Interactive Investor

How to check your pension charges

Before you know whether you need to move your old pensions, you need to work out what you are paying now.

Pension Cost Comparison

Please remember, SIPPs are aimed at people happy to make their own investment decisions. Investment value can go up or down and you could get back less than you invest. You can normally only access the money from age 55 (57 from 2028). We recommend seeking advice from a suitably qualified financial advisor before making any decisions. Pension and tax rules depend on your circumstances and may change in future. 

Find any annual statements or original documentation for your old pension or pensions

You might have received these in paper form in the post, or via an emailed link to an online account.

If you have changed address, you might not have up to date pension statements. 

If you can’t find your statements or can’t remember which companies your old pensions are with, then consider using the free pension tracing service. You will need your National Insurance number for this. 

If you can remember the name of your provider, check their websites for details on how to access your pension.

You can also contact your former employer for details. 

Once you’ve found the documents, you need to look for the next bit of key information…

Find out what type of Pension you have

You might already know this even without looking at your old statements, but the first thing to understand is the type of pension you have. This is important, because some types of pension you can move easily, some you can’t and for some, you might need advice first.

There are two main types of pension:  Defined Contribution and Defined Benefit.

Defined Contribution pensions are a type of pension that allow you to build up a pot of money, that you then use to take an income from in retirement. It’s important to note that sometimes these can have benefits and guarantees that you need to consider when weighing up any charges you pay. They are also sometimes known as ‘money purchase’ pensions.  

Defined Benefit pensions have a guaranteed retirement income or other valuable guaranteed benefits and are more complex.

Sometimes, you might find your pension is a combination of the two. These are called ‘hybrid’ schemes. These can also come with guarantees, a bit like defined benefit schemes.

The following steps only apply if you want to check the charges of a Defined Contribution pension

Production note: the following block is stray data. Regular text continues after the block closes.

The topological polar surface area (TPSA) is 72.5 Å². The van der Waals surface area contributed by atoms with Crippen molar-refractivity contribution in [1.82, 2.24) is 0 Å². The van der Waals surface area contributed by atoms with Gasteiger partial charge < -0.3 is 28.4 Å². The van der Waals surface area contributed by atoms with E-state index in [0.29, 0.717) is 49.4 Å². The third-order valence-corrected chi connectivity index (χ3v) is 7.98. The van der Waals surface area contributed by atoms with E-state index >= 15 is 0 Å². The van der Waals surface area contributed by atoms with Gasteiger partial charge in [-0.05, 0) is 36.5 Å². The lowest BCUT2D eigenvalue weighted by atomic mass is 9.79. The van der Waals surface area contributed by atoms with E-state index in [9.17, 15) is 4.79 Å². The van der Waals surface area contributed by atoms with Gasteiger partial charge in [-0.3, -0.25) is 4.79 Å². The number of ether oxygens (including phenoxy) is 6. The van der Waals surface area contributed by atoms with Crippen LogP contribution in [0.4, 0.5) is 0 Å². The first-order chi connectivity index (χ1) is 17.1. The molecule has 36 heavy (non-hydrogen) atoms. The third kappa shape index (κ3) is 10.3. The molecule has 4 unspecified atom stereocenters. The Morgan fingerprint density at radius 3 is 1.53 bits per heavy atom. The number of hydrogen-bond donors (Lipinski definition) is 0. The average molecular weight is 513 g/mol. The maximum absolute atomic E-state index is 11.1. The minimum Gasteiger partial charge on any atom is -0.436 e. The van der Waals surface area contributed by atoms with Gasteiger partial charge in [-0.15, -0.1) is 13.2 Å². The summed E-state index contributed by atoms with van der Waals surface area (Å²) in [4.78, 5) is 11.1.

Search for key charges information 

A quick recap of the places you can find charges information:

Key Source 1 - The Original Documentation you were given when you started your pension 

Key Source 2 - Your Pension Statement received each year from your pension provider

Key Source 3 - Any  Letters or Emails notifying you of changes in charges & fees 

Key Source 4 - Online Access that allows you to view pension information and transactions 

Key Source 5 - Provider Websites that detail charges information about your specific pension product. 

Information about the charges you are paying should be given. They might be expressed as percentages or in pounds and pence. Remember that if your provider charges a percentage, the amount coming out each year will vary according to your pot size. 

Good to know: 

Pension providers have been operating pensions for many decades. and while even modern pensions can have higher than expected charges many older pensions have significantly higher fees. If a provider gives details of general fees on its website, these still might not be the fees you personally are paying. 

Identify each of the charges you pay

Reading through each of your key information sources identify the different charges that are taken from your pension. Understand how these are calculated and try to decide if each charge is a charge levied by your pension provider, or one from the providers of the underlying investments, or both. This bit isn’t always straightforward. The names for different types of charges are not always consistent between different providers, making it tricky to know whether you are comparing apples with apples. But there is one main difference in charge types you need to know about:

The difference between Provider & Investment Charges